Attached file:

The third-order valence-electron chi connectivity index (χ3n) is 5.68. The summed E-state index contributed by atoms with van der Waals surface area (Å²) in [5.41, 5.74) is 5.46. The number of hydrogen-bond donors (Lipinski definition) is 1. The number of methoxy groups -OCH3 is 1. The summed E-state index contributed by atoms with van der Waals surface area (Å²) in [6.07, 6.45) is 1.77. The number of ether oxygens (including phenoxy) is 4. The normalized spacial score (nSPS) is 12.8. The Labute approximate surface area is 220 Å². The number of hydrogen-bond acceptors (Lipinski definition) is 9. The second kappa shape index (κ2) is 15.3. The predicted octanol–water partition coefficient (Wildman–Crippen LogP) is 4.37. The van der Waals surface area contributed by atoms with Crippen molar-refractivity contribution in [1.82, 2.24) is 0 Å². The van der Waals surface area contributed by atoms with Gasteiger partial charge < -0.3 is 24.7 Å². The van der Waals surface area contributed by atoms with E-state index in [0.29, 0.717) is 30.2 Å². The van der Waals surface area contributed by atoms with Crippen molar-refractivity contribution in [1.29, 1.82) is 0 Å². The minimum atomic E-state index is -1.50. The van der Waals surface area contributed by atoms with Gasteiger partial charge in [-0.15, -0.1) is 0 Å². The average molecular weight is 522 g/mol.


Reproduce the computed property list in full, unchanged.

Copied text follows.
The third-order valence-electron chi connectivity index (χ3n) is 5.68. The summed E-state index contributed by atoms with van der Waals surface area (Å²) in [5.41, 5.74) is 5.46. The number of hydrogen-bond donors (Lipinski definition) is 1. The number of methoxy groups -OCH3 is 1. The summed E-state index contributed by atoms with van der Waals surface area (Å²) in [6.07, 6.45) is 1.77. The number of ether oxygens (including phenoxy) is 4. The normalized spacial score (nSPS) is 12.8. The Labute approximate surface area is 220 Å². The number of hydrogen-bond acceptors (Lipinski definition) is 9. The second kappa shape index (κ2) is 15.3. The predicted octanol–water partition coefficient (Wildman–Crippen LogP) is 4.37. The van der Waals surface area contributed by atoms with Crippen molar-refractivity contribution in [1.82, 2.24) is 0 Å². The van der Waals surface area contributed by atoms with Gasteiger partial charge < -0.3 is 24.7 Å². The van der Waals surface area contributed by atoms with E-state index in [0.29, 0.717) is 30.2 Å². The van der Waals surface area contributed by atoms with Crippen molar-refractivity contribution in [1.29, 1.82) is 0 Å². The minimum atomic E-state index is -1.50. The van der Waals surface area contributed by atoms with Gasteiger partial charge in [-0.15, -0.1) is 0 Å². The average molecular weight is 522 g/mol.